Every week the Co-Founder and Chief Executive of the Young Britons’ Foundation,
Donal Blaney, explains one of Morton Blackwell’s Laws of the Public Policy
Process. Morton Blackwell is the Founder and President of the Leadership Institute in
I have written previously in connection with a related Law of the Public Policy Process (Politics is of the heart as well as of the mind: people don’t care how much you know until they know how much you care). One of the great mistakes that the Conservative Party has made in recent years is that the smug bien pensant elites who took over the Labour Party in the 1990s have been able to appeal in an uncontested manner to voters’ hearts. Conservatives won the battle of ideas but left the battle for voters’ hearts wide open for Labour.
It seems that while the Cameroon approach is to moderate the Party’s policy platform so as to broaden the Party’s appeal, the Party is now also exhibiting moral outrage as a campaigning or presentational device. This may be a cynical viewpoint. The moral outrage so apparent this week in connection with the John Prescott affair may not be as a result of feigned indignation. It may be genuine. And it may be particularly genuine as a consequence of Labour having been in office for nine years and the wholesale lack of achievement of the Labour government.
It is certainly quite an achievement to make John Major’s troubled final term in office (1992-97) seem to be competent, successful and unsleazy but the scandals surrounding John Prescott, Tessa Jowell, Peter Mandelson (twice), David Blunkett (also twice) and Cherie Blair (I have lost count) are managing to do just that.
The passage of time has certainly helped. In its earliest days in power, Blair’s government was engulfed in the Ecclestone donation scandal but the Zeitgeist was very much against the Conservatives and in favour of Our Dear Leader, Teflon Tony. Now, after 9 years of underachievement and a growing smell in the air, the scandals are beginning to stick and the Party’s moral outrage is starting to work to its advantage.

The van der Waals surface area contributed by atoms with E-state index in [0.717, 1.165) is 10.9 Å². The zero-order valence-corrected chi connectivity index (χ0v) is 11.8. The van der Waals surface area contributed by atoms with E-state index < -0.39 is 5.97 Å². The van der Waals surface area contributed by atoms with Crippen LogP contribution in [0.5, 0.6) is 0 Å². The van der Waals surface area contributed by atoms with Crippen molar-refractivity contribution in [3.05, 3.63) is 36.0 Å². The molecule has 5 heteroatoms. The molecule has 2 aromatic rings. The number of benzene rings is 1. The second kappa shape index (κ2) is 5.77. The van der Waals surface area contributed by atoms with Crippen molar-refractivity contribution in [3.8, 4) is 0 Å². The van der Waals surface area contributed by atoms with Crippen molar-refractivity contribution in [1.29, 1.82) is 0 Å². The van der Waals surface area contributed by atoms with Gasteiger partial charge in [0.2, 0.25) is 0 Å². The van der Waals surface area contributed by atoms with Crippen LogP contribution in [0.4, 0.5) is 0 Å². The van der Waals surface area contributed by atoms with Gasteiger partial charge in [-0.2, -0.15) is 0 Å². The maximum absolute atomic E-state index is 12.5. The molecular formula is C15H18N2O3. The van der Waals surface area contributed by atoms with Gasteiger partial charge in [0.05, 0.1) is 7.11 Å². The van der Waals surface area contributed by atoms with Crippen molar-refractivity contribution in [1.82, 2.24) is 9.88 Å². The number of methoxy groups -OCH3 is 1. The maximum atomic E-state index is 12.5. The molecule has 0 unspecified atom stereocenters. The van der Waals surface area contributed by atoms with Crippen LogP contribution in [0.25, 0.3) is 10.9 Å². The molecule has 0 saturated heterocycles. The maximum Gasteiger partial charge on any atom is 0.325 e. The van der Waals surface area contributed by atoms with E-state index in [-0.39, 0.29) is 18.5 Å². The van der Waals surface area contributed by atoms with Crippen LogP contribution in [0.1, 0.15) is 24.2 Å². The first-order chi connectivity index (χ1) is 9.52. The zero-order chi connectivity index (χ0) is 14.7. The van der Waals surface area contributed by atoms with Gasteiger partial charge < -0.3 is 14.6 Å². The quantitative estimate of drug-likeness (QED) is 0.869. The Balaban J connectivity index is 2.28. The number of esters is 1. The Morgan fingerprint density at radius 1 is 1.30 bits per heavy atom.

The motivational power of moral outrage certainly encouraged a sizeable
number of voters to desert the Tories in 1997. Now it is working to the
Tories’ advantage. In 2005, the sense of moral outrage felt by country
sports enthusiasts worked to secure excellent local results for the
Party – most notably in Hammersmith & Fulham where a substantial
number of campaigners were huntsmen.
To many of us tax and regulation are moral issues too – and if the
Party grasps the nettle it will succeed in motivating voters, activists
and donors alike. Businessmen in all walks of life are struggling under
the burden of Labour’s tax increases and the ever growing burden of
regulation. If businesses suffer, we all suffer. And yet the Party is
failing to capitalise on this sense of moral outrage – the guardians of
our morality are The Taxpayers’ Alliance.
While there are clearly merits for a non-partisan activist organisation
to campaign on tax and regulation, that campaign would have a greater
chance of success if the Tories took to the barricades too (or at the
least gave tacit support). However in the interests of what some see as
appeasing the BBC and Guardian, the Party will not be adhering to sound
doctrine in this regard at the next election.
Britain is being governed by a rotten government. All of us will have
sensed from conversations with work colleagues and friends that the
mood is running against Blair and Brown and that it is increasingly
running in favour of Cameron (and to a markedly lesser extent the Party
It was once said that people are governed by the government they
deserve. It is no longer good enough for those who feel oppressed by
Labour to sit on their hands and to whine about the state of the
country without doing something about it.
If you feel the same sense of embarrassment and disgust that I do when
I see political pygmies, liars and crooks representing this country in
the chancellories of Europe and on the world stage, you need to make
sure that you transmit that sense of moral outrage to others. Once
enough voters feel sufficiently repulsed at the concept of Blair,
Brown, Prescott et al being our government, those voters will desert
Labour. Provided the Conservatives offer a coherent, sensible and
optimistic vision for the country, I am confident that the Party can
convert the growing sense of moral outrage into electoral success.
Previous entry in this series: In moments of crisis, the initiative passes to those who are best prepared